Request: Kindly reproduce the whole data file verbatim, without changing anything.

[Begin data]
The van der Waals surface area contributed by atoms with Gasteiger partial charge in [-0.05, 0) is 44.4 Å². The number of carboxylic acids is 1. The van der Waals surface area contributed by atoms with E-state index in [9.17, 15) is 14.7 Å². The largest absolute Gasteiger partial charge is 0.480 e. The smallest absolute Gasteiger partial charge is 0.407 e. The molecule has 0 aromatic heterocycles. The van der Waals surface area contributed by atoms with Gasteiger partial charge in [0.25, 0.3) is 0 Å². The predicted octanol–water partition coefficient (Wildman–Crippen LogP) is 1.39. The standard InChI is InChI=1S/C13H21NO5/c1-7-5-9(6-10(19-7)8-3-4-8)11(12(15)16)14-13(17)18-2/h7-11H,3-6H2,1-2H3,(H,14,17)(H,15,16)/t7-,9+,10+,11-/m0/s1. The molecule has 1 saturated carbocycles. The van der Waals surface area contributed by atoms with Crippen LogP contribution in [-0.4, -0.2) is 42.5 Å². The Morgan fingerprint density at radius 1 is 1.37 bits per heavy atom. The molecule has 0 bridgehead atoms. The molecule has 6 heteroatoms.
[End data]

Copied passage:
The van der Waals surface area contributed by atoms with Gasteiger partial charge in [-0.05, 0) is 44.4 Å². The number of carboxylic acids is 1. The van der Waals surface area contributed by atoms with E-state index in [9.17, 15) is 14.7 Å². The largest absolute Gasteiger partial charge is 0.480 e. The smallest absolute Gasteiger partial charge is 0.407 e. The molecule has 0 aromatic heterocycles. The van der Waals surface area contributed by atoms with Gasteiger partial charge in [0.25, 0.3) is 0 Å². The predicted octanol–water partition coefficient (Wildman–Crippen LogP) is 1.39. The standard InChI is InChI=1S/C13H21NO5/c1-7-5-9(6-10(19-7)8-3-4-8)11(12(15)16)14-13(17)18-2/h7-11H,3-6H2,1-2H3,(H,14,17)(H,15,16)/t7-,9+,10+,11-/m0/s1. The molecule has 1 saturated carbocycles. The van der Waals surface area contributed by atoms with Crippen LogP contribution in [-0.4, -0.2) is 42.5 Å². The Morgan fingerprint density at radius 1 is 1.37 bits per heavy atom. The molecule has 0 bridgehead atoms. The molecule has 6 heteroatoms.